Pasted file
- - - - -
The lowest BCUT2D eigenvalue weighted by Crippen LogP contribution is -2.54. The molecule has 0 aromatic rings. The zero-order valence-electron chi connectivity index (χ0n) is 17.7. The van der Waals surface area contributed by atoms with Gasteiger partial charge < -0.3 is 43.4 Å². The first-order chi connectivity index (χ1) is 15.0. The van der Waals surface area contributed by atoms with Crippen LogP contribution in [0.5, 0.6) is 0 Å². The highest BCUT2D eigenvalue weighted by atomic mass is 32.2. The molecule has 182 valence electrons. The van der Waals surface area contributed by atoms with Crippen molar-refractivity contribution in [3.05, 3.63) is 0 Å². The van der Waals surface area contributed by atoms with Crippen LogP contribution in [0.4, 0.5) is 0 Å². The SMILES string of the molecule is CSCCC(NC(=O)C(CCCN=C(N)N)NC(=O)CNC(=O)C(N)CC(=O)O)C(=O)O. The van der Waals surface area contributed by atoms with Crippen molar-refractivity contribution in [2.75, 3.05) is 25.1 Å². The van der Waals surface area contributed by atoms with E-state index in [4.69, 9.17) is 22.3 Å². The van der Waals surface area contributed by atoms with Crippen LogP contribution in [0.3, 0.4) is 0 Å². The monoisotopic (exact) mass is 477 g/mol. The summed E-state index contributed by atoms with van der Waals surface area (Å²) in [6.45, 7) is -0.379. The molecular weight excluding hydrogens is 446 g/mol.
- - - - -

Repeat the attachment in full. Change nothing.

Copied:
The lowest BCUT2D eigenvalue weighted by Crippen LogP contribution is -2.54. The molecule has 0 aromatic rings. The zero-order valence-electron chi connectivity index (χ0n) is 17.7. The van der Waals surface area contributed by atoms with Gasteiger partial charge < -0.3 is 43.4 Å². The first-order chi connectivity index (χ1) is 15.0. The van der Waals surface area contributed by atoms with Crippen LogP contribution in [0.5, 0.6) is 0 Å². The highest BCUT2D eigenvalue weighted by atomic mass is 32.2. The molecule has 182 valence electrons. The van der Waals surface area contributed by atoms with Crippen molar-refractivity contribution in [3.05, 3.63) is 0 Å². The van der Waals surface area contributed by atoms with Crippen LogP contribution in [0.4, 0.5) is 0 Å². The SMILES string of the molecule is CSCCC(NC(=O)C(CCCN=C(N)N)NC(=O)CNC(=O)C(N)CC(=O)O)C(=O)O. The van der Waals surface area contributed by atoms with Crippen molar-refractivity contribution in [2.75, 3.05) is 25.1 Å². The van der Waals surface area contributed by atoms with E-state index in [4.69, 9.17) is 22.3 Å². The van der Waals surface area contributed by atoms with Crippen LogP contribution in [0.3, 0.4) is 0 Å². The monoisotopic (exact) mass is 477 g/mol. The summed E-state index contributed by atoms with van der Waals surface area (Å²) in [6.45, 7) is -0.379. The molecular weight excluding hydrogens is 446 g/mol.